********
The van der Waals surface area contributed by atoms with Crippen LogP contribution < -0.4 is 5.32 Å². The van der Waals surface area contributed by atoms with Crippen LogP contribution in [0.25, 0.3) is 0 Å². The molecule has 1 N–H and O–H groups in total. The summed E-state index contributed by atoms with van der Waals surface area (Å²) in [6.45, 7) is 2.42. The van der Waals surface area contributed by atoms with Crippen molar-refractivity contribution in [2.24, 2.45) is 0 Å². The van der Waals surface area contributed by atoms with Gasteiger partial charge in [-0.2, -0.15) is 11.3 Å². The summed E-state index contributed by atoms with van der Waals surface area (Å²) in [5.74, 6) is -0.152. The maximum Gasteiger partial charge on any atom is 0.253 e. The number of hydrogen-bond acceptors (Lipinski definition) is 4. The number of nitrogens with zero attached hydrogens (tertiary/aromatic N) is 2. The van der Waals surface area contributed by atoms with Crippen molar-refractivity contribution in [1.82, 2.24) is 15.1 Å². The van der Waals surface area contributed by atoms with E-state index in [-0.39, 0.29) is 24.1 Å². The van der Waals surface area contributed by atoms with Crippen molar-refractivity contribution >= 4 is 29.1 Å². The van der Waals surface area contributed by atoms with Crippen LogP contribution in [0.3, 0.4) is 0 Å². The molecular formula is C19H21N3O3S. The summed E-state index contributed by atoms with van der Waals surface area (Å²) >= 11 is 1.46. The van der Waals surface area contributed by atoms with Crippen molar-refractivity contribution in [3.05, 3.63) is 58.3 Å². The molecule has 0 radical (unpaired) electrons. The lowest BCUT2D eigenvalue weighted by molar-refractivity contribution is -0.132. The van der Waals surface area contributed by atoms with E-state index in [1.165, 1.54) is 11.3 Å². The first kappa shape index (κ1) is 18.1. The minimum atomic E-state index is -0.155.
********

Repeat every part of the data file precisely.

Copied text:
The van der Waals surface area contributed by atoms with Crippen LogP contribution < -0.4 is 5.32 Å². The van der Waals surface area contributed by atoms with Crippen LogP contribution in [0.25, 0.3) is 0 Å². The molecule has 1 N–H and O–H groups in total. The summed E-state index contributed by atoms with van der Waals surface area (Å²) in [6.45, 7) is 2.42. The van der Waals surface area contributed by atoms with Crippen molar-refractivity contribution in [2.24, 2.45) is 0 Å². The van der Waals surface area contributed by atoms with Gasteiger partial charge in [-0.2, -0.15) is 11.3 Å². The summed E-state index contributed by atoms with van der Waals surface area (Å²) in [5.74, 6) is -0.152. The maximum Gasteiger partial charge on any atom is 0.253 e. The number of hydrogen-bond acceptors (Lipinski definition) is 4. The number of nitrogens with zero attached hydrogens (tertiary/aromatic N) is 2. The van der Waals surface area contributed by atoms with Crippen molar-refractivity contribution in [1.82, 2.24) is 15.1 Å². The van der Waals surface area contributed by atoms with E-state index in [-0.39, 0.29) is 24.1 Å². The van der Waals surface area contributed by atoms with Crippen molar-refractivity contribution >= 4 is 29.1 Å². The van der Waals surface area contributed by atoms with Crippen LogP contribution in [0.3, 0.4) is 0 Å². The molecular formula is C19H21N3O3S. The summed E-state index contributed by atoms with van der Waals surface area (Å²) >= 11 is 1.46. The van der Waals surface area contributed by atoms with Crippen molar-refractivity contribution in [3.05, 3.63) is 58.3 Å². The molecule has 0 radical (unpaired) electrons. The lowest BCUT2D eigenvalue weighted by molar-refractivity contribution is -0.132. The van der Waals surface area contributed by atoms with E-state index in [1.165, 1.54) is 11.3 Å². The first kappa shape index (κ1) is 18.1. The minimum atomic E-state index is -0.155.